Posts
    8,641
    Thanked
    1007

    Default


    Gotta love those arches...that stonework is just so nice. A ghost train! Heehee...I can just imagine that now you've mentioned it, Phill. Good stuff! :)
    "...If we lose our spiritual bond with the land they'll be nothing left of us as a nation..." Phil Rickman.

    I can't read and I can't write, but that don't really matter,
    I come from the west country and I can drive a tractor.


    Website Story

  11. #10
    BigLoada Guest

    Default


    Quote Originally Posted by phill.d View Post
    Nice one mate. I love anything with the rails still intact. The different coloured arches look good. It reminds me of a ghost train a bit, You get the feeling the hanging skeleton is behind that door lol
    Cheers Phill. The reason the arches are a different colour is that the lighter coloured stones is sandstone taken from the nearby quarry, whilst the grey stuff is the limestone from the mine.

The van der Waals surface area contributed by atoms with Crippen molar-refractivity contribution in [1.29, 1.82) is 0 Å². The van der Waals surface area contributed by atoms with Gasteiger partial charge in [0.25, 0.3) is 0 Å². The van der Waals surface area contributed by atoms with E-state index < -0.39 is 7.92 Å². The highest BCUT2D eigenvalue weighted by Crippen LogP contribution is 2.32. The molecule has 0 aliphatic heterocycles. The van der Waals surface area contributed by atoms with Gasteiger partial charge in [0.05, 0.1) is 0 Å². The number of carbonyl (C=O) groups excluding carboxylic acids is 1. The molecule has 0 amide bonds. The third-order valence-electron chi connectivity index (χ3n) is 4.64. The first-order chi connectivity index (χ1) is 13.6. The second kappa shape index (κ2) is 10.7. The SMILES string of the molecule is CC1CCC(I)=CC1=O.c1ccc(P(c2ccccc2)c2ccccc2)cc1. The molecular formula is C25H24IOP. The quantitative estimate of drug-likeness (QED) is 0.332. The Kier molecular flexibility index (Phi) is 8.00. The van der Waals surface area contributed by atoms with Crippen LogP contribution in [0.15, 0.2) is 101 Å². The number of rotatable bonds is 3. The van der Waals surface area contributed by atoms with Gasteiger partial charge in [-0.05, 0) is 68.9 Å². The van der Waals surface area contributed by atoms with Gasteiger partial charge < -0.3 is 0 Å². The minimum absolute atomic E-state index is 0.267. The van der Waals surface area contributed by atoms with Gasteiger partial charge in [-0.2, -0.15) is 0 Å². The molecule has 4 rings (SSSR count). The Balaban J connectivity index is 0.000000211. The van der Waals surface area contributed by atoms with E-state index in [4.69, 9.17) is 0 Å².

Page 1 of 2 1 2 LastLast

Similar Threads

  1. Cambokeels Lead Mine, Weardale - May 2008
    By BigLoada in forum Underground Sites
    Replies: 18
    Last Post: 6th Nov 08, 21:59
  2. Crisp Delf Mine, West Lancs - August 08
    By Gibbo in forum Underground Sites
    Replies: 16
    Last Post: 15th Aug 08, 21:51
  3. Harnisha lead mine - July 2008
    By BigLoada in forum Underground Sites
    Replies: 28
    Last Post: 18th Jul 08, 18:20
  4. Replies: 13
    Last Post: 28th Apr 08, 19:10
  5. Lead Mine in Wanlockhead
    By Crisp Monster in forum Rural Sites
    Replies: 0
    Last Post: 15th Jul 06, 22:47

About us
DerelictPlaces is a forum for people with an interest in the history and documentation of disused, derelict and abandoned buildings to come together and share their experiences, photography and historical findings. Our military, industrial and historical heritage is fast disappearing under the pressure of regeneration, the need for new housing, and often through simple neglect; Our aim is to document these places before they disappear entirely.
Follow us